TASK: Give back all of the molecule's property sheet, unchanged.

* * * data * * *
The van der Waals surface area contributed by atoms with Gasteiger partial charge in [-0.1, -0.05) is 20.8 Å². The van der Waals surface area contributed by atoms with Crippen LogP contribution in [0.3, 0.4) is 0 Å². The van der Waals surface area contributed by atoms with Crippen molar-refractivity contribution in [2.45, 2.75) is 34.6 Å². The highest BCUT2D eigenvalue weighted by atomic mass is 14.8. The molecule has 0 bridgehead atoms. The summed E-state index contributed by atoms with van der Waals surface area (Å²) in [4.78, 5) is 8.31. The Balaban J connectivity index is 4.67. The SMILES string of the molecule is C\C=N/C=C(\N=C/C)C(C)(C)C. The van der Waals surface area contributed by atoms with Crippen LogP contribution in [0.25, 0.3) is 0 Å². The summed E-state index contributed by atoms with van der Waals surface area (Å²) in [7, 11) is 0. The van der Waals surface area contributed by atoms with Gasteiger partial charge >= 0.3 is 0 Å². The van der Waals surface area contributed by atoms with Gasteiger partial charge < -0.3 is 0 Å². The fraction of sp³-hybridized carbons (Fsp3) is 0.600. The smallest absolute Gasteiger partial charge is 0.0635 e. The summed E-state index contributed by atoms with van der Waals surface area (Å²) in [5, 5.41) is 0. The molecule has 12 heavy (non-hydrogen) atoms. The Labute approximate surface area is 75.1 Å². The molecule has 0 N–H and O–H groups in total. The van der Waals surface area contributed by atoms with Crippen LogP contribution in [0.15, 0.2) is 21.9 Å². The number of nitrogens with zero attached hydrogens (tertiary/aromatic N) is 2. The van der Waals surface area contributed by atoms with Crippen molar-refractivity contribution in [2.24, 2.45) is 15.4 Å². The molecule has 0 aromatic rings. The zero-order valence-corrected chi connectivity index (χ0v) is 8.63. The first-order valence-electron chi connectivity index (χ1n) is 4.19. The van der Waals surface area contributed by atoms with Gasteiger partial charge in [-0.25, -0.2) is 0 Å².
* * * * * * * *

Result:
The van der Waals surface area contributed by atoms with Gasteiger partial charge in [-0.1, -0.05) is 20.8 Å². The van der Waals surface area contributed by atoms with Crippen LogP contribution in [0.3, 0.4) is 0 Å². The van der Waals surface area contributed by atoms with Crippen molar-refractivity contribution in [2.45, 2.75) is 34.6 Å². The highest BCUT2D eigenvalue weighted by atomic mass is 14.8. The molecule has 0 bridgehead atoms. The summed E-state index contributed by atoms with van der Waals surface area (Å²) in [4.78, 5) is 8.31. The Balaban J connectivity index is 4.67. The SMILES string of the molecule is C\C=N/C=C(\N=C/C)C(C)(C)C. The van der Waals surface area contributed by atoms with Crippen LogP contribution in [0.25, 0.3) is 0 Å². The summed E-state index contributed by atoms with van der Waals surface area (Å²) in [7, 11) is 0. The van der Waals surface area contributed by atoms with Gasteiger partial charge >= 0.3 is 0 Å². The van der Waals surface area contributed by atoms with Gasteiger partial charge < -0.3 is 0 Å². The fraction of sp³-hybridized carbons (Fsp3) is 0.600. The smallest absolute Gasteiger partial charge is 0.0635 e. The summed E-state index contributed by atoms with van der Waals surface area (Å²) in [5, 5.41) is 0. The molecule has 12 heavy (non-hydrogen) atoms. The Labute approximate surface area is 75.1 Å². The molecule has 0 N–H and O–H groups in total. The van der Waals surface area contributed by atoms with Crippen LogP contribution in [0.15, 0.2) is 21.9 Å². The number of nitrogens with zero attached hydrogens (tertiary/aromatic N) is 2. The van der Waals surface area contributed by atoms with Crippen molar-refractivity contribution in [2.24, 2.45) is 15.4 Å². The molecule has 0 aromatic rings. The zero-order valence-corrected chi connectivity index (χ0v) is 8.63. The first-order valence-electron chi connectivity index (χ1n) is 4.19. The van der Waals surface area contributed by atoms with Gasteiger partial charge in [-0.25, -0.2) is 0 Å².